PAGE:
Construction has begun on the new Flight Test Museum campus outside the west gate of Edwards Air Force Base, Calif.
The project kicked off Jan. 8, with the re-positioning of the Boeing YC-15 Technology Demonstrator. The aircraft’s previous location was just inside the grading boundary of the construction site, making it necessary to move it to a safer location so the site preparation work could proceed.
So, how do you move a large and very heavy, multiengine jet aircraft sitting on dirt? You use a Caterpillar D8 bulldozer, of course!
Restoration volunteer, Doug Allen and grading contractor, Mark Norris, put their heads together and devised a plan to move the huge aircraft roughly 30-yards to the northeast and spin it around to face into the prevailing west winds.
First of all, it was necessary to lift the plane off the pedestals that secured it to the concrete footings. Luckily, Marty Batura and his crew from Worldwide Aircraft Recovery had been at Edwards working on another project and were able to accomplish this task. Doug then had to prepare the plane for movement; checking the landing gear, tire pressures and removing the nose gear doors to allow the tow-bar to pivot the nose without destroying the doors. Then Mark brought in his heavy machinery. The D8 dozer was connected to the tow-bar and ever so slowly, the big plane was re-positioned to its current, temporary location. The entire process took 4 hours and was completed with zero damage to the aircraft.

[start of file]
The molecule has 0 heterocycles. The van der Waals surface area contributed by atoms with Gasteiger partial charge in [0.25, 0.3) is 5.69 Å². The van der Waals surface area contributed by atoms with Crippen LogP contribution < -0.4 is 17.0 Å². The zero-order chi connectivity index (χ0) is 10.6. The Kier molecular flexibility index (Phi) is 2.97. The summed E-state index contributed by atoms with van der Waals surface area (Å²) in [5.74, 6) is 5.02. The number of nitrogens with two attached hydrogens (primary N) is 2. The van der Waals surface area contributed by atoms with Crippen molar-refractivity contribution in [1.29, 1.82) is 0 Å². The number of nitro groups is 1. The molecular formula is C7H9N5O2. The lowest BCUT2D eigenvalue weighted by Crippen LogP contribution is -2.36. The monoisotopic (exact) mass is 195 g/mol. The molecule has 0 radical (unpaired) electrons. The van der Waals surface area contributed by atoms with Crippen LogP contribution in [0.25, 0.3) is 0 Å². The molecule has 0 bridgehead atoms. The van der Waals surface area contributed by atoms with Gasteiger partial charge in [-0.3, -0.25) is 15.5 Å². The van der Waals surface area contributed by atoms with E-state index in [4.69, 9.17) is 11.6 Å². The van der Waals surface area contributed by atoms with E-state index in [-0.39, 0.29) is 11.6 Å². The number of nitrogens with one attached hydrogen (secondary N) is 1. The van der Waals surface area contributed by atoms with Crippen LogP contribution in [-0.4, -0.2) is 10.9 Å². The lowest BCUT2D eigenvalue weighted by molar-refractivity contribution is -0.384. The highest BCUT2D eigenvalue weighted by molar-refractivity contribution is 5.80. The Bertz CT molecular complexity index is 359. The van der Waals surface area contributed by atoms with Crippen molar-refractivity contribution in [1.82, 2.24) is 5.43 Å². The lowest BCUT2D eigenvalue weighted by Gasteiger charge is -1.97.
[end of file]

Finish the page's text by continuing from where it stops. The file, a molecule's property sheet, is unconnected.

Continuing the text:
Once the movement of the YC-15 was completed, the crew from California Compaction Corporation began the process of the site preparation in what is called “Cut and Fill.” First removing all the vegetation and then cutting down high areas of dirt and filling in low areas, compacting the soil to make the site suitable for construction. Despite periods of heavy rain, the site preparation was completed on Feb. 8.
“This is indeed an exciting time for the Flight Test Museum Foundation as we see our long-held dream of a new, larger and fully accesible museum coming to fruition,” said Danny Bazzell, Flight Test Museum Foundation general manager.”
Keep up-to-date with the project through the Air Force Flight Test Museum Facebook page and website!